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I try to find a way to make a

\newcommand

so that it has different outputs, that it chooses randomly. In the best case the macro should also avoid word repetitions (something like, only choose this word if it hasnt been used for 50 words).

In this macro I want to group similar words, I use a lot in the document. For example if I often write the same name, it should sometimes just print the family name and other times the full name.

Edit another example: the macro should print "the group" or "the group of people" or any different synonym, so that I just have one macro for this pool of words.

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Interesting question ;-) –  Christian Hupfer Aug 21 at 10:16
    
What do you want to achieve with it? What is the context? If you just need some text lipsum can help. Some "rubbish" can be generated for example here. –  Hackbard_C Aug 21 at 10:17
    
@Hackbard_C: Did you read the question??? –  Christian Hupfer Aug 21 at 10:17
1  
varioref does something similar (but just alternates between two styles) –  David Carlisle Aug 21 at 10:19
2  
@Benutzer193 Thanks for the explanation. Can this random quote selector help? –  Hackbard_C Aug 21 at 10:25

3 Answers 3

up vote 13 down vote accepted

You can define the macro by specifying a relative frequency:

\documentclass{article}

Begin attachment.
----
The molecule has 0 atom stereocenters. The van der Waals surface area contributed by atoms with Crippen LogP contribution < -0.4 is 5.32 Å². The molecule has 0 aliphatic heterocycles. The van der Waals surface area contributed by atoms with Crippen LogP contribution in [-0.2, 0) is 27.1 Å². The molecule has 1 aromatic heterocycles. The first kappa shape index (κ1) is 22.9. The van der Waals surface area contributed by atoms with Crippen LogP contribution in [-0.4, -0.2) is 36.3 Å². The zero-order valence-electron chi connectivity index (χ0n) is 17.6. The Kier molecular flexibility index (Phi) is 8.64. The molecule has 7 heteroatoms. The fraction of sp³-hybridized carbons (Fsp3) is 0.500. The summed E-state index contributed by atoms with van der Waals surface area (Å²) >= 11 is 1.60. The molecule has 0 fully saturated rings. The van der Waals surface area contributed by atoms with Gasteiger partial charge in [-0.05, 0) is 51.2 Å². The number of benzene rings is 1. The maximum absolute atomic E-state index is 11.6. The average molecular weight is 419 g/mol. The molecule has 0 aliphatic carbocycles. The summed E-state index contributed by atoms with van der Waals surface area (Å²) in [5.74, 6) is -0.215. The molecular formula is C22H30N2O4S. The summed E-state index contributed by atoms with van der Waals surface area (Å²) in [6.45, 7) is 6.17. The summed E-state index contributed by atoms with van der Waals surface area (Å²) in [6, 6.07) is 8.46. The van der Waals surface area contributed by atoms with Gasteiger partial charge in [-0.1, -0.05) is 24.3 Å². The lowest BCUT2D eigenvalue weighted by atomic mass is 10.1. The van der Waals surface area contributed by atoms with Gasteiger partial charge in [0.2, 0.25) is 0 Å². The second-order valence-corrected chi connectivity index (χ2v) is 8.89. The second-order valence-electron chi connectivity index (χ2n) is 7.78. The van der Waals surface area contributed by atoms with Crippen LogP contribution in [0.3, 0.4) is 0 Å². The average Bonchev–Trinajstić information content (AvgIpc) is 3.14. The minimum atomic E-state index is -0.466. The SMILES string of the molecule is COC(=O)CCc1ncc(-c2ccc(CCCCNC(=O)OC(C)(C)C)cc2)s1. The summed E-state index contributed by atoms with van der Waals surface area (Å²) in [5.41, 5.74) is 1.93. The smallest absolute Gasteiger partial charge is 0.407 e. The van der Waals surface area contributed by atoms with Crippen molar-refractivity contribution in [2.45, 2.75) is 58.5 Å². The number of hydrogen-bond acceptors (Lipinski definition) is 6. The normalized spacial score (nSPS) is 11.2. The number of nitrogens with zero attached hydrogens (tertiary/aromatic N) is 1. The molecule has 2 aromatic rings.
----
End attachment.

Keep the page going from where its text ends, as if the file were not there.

\usepackage{xparse}
\input{random}

\ExplSyntaxOn
% alias \setrannum to an expl3 function
\cs_set_eq:NN \benutzer_set_rannum:Nnn \setrannum

\NewDocumentCommand{\newrandomcommand}{mm}
 {% #1 is the macro name, #2 is the data
  \cs_if_exist:cTF { #1 }
   {
    ERROR!
   }
   {
    \benutzer_new_random_command:nn { #1 } { #2 }
   }
 }

\seq_new:N \l__benutzer_data_seq
\int_new:N \l__benutzer_random_int

\cs_new_protected:Npn \benutzer_new_random_command:nn #1 #2
 {
  \seq_set_split:Nnn \l__benutzer_data_seq { , } { #2 }
  \seq_new:c { g_benutzer_#1_data_seq }
  \benutzer_process_data:n { #1 }
  \cs_new_protected:cpn { #1 }
   {
    \benutzer_set_rannum:Nnn \l__benutzer_random_int { 1 }
     { \seq_count:c { g_benutzer_#1_data_seq } }
    \seq_item:cn { g_benutzer_#1_data_seq } { \l__benutzer_random_int }
   }
 }

\cs_new_protected:Npn \benutzer_process_data:n #1
 {
  \seq_map_inline:Nn \l__benutzer_data_seq
   {
    \__benutzer_process_item:nw { #1 } ##1 // \q_stop
   }
 }

\cs_new:Npn \__benutzer_process_item:nw #1 #2 / #3 / #4 \q_stop
 {
  \tl_if_blank:nTF { #3 }
   {
    \__benutzer_add_item:nnn { #1 } { #2 } { 1 }
   }
   {
    \__benutzer_add_item:nnn { #1 } { #2 } { #3 }
   }
 }

\cs_new_protected:Npn \__benutzer_add_item:nnn #1 #2 #3
 {
  \prg_replicate:nn { #3 }
   {
    \seq_put_right:cn { g_benutzer_#1_data_seq } { #2 }
   }
 }

% this is just for testing
\NewDocumentCommand{\test}{mm}
 {
  \prg_replicate:nn { #2 } { #1\space }
 }

\ExplSyntaxOff

% Fyodor will appear 10/61 times on average
% Michailovich will appear 1/61 times on average
% Dostoyevsky will appear 50/61 times on average
\newrandomcommand{fyodor}{Fyodor/10, Mikhailovich, Dostoyevsky/50}

\begin{document}

\raggedright
\test{\fyodor}{100}

\end{document}

enter image description here

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This solution is really good. I specially like the option to set the average appearance of an word. Thanks for the answer. –  Benutzer193 Aug 21 at 12:18